Dog Simulation Game
April 17, 2006 4:53 PM   Subscribe

Fantasy football leagues not your thing? Think stock market sims are too dry? Have you ever dreamed of having your own quality dogs to raise, feed, groom, train, breed, and show? Monday non-flash fun, requires sign-up.
posted by Hal Mumkin (16 comments total) 1 user marked this as a favorite
posted by docgonzo at 6:55 PM on April 17, 2006

"Best in Show" online. Fantastic.
posted by Pontius Pilate at 7:10 PM on April 17, 2006

This is one of the darndest things I've ever seen. Kinda reminds me of those Celebrity stock market simulations... but I guess people really do play 'em.

Which seems really weird.
posted by ph00dz at 7:10 PM on April 17, 2006

Wow! According to the "!!Sign up now!!" blurb, I can have a Whippet bitch! I've always wanted one!
posted by brundlefly at 8:33 PM on April 17, 2006

Whippet good!

posted by Alvy Ampersand at 8:45 PM on April 17, 2006

I'm not allowed to have a Whippet because I would name it Devo.
posted by cmyk at 9:08 PM on April 17, 2006

Well, if there's a Crazy Dog Lady simulation, I'm going to start a Long-Suffering Husband simulation in which you have to carry the crates in from the car, sit around and read a novel quietly while avoiding being piddled on for several hours, and then lug it all back.

It seems like all of this would be better as a card game -- Haha, I've played my Two Gigantic Malamutes Are Fighting card and now you have to do a saving throw* versus your pup being eaten. Oh yeah? Well, here's a Spread Nasty Rumors About Your Breeding Practices card!

*Or whatever card games have instead of saving throws.
posted by ROU_Xenophobe at 10:07 PM on April 17, 2006

(I kid, I kid. Dog shows are fun.)
posted by ROU_Xenophobe at 10:07 PM on April 17, 2006

Caught by the wife, eh ROU? :)
posted by Malor at 10:51 PM on April 17, 2006

Fun, save for the whole smelling-of-eugenics thing.

Not snark aimed at you or your wife, ROU_Xenophobe. It's just that the whole dog show idea creeps the hell out of me. I'll stick with mutts, thank you very much!
posted by brundlefly at 11:00 PM on April 17, 2006

Meh... I'm holding out for virtual children.
posted by wfrgms at 11:03 PM on April 17, 2006

"Eugenics"? You do realise how we came up with dogs, yes? My pug is nothing but the product of thousands of generations of unnatural selection.

(My friend has a whippet. Named Devo. Very fine.)
posted by docgonzo at 4:09 AM on April 18, 2006

Are you telling me that judging and breeding dogs based on institutionalized "ideal" measurements (length of ears, etc.) doesn't remind you of anything? It's a pretty big jump to there from a lone hunter breeding two good hunting dogs 'cause he figures their pups will be good.

Not saying there's an actual historical connection between eugenics and dog shows. Haven't done any research on the subject, and, again, I certainly don't think that dog show people are closet eugenicists. It's just that the similarities give me the heebie jeebies.

[Also, you do realize we didn't "come up" with dogs? Dogs and humans evolved into a mutually beneficial relationship.]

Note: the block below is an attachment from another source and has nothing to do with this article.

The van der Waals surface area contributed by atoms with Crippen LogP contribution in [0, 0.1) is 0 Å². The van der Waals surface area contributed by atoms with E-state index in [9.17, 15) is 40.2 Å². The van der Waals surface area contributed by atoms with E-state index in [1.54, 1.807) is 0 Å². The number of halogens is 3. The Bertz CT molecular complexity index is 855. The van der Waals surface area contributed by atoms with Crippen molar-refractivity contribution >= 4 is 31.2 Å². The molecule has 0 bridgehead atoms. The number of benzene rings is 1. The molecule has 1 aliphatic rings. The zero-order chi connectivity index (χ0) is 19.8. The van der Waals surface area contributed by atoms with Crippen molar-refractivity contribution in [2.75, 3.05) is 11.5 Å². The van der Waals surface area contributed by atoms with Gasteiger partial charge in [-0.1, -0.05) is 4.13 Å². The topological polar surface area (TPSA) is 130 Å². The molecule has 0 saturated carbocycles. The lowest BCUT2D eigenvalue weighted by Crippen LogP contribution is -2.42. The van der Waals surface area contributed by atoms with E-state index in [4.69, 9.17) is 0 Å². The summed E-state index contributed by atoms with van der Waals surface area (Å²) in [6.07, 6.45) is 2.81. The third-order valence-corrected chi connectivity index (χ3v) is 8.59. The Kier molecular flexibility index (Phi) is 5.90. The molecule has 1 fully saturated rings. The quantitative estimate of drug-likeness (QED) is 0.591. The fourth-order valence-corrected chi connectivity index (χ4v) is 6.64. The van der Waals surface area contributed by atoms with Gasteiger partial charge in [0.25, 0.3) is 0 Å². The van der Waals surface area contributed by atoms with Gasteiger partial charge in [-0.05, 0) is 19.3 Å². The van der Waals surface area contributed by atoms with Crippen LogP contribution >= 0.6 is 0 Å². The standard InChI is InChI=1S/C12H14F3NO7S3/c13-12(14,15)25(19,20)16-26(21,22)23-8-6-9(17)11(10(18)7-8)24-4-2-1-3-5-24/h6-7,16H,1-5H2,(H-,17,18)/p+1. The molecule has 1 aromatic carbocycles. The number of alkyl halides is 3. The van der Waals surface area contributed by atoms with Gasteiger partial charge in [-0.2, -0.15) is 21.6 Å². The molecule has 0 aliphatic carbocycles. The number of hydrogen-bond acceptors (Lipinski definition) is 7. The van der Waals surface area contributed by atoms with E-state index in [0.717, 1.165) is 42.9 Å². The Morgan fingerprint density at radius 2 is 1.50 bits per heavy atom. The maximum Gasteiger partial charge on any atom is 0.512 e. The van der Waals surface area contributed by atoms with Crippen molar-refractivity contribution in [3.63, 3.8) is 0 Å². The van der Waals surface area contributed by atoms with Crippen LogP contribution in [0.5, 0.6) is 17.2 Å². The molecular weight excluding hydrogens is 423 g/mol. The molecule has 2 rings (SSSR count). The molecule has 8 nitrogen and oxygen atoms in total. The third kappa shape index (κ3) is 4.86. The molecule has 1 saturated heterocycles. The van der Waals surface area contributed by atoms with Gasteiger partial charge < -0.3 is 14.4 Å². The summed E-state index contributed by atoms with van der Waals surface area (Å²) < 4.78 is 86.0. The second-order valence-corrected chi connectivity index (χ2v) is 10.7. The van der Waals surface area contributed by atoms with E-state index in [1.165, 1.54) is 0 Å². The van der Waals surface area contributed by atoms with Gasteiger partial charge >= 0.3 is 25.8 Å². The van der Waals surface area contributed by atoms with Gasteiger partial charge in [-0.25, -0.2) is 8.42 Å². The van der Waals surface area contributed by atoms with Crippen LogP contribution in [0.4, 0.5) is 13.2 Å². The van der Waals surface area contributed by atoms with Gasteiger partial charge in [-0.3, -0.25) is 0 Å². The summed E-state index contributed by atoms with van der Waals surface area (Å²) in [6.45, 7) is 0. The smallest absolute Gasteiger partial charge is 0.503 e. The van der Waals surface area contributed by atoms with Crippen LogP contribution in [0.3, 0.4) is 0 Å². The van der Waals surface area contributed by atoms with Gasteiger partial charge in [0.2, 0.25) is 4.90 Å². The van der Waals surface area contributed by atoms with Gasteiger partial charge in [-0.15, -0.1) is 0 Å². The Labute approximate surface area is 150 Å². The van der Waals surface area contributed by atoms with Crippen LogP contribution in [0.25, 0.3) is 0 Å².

posted by brundlefly at 7:13 PM on April 18, 2006

brundlefly, you don't think the idea of selective breeding comes from eugenics and not, say, the other way 'round, do you? Certainly eugenics was kindled by the misapplication of Darwin's work, but it's not like we haven't been breeding animals and cultivating plants for desired traits for a long, long time. Dogs have been domesticated for tens and possibly hundreds of thousands of years, and selective breeding is hardly new among dog fanciers, even though the last fifty to a hundred years have produced a particular flurry of recognized breeds. The lessons of eugenics are very relevant to breeders, however. Here's a relevant Wikipedia quote (from here; I'm not sure whose words these are):
The very idea of 'breed purity' often strikes an unpleasant chord with modern animal fanciers because it is reminiscent of nineteenth-century eugenics notions of the "superior strain" which were supposedly exemplified by human aristocracies and thoroughbred horses. The application of theories of eugenics has had far-reaching consequences for human beings, and the observable phenomenon of hybrid vigor stands in sharp contrast.

The idea of the superior strain was that by "breeding the best to the best," employing sustained inbreeding and selection for "superior" qualities, one would develop a bloodline superior in every way to the unrefined, base stock which was the best that nature could produce. Naturally the purified line must then be preserved from dilution and debasement by base-born stock. This theory was never completely borne out. It can be said that when the ideal of the purified lineage or aesthetic type is seen as an end in itself, the breed suffers over time. The same issues are raised in the world of purebred cats.
posted by Songdog at 2:28 PM on April 25, 2006

brundlefly, you don't think the idea of selective breeding comes from eugenics and not, say, the other way 'round, do you?

No, I don't think that. Re-read my last post. I would say I'm one of the animal fanciers from your quote.
posted by brundlefly at 2:48 PM on April 25, 2006

Sorry, brundlefly, I wasn't sure. I'm with you about mutts, by the way, though I do like some purebred's I've known. Personally I enjoy watching Westminster on TV once in a while just to watch all the dogs (and the people who do that sort of thing). I do think all the fixation on perfectly formed dog parts is quite a bit too much, but I imagine they just don't know how else they could judge a dog show. I hope they mark down for telltale signs of [just-too-much] inbreeding, whatever form these signs take in a particular breed.
posted by Songdog at 5:53 AM on April 26, 2006

« Older 2005 National Recording Registry   |   Flash, bang, wallop. Newer »

This thread has been archived and is closed to new comments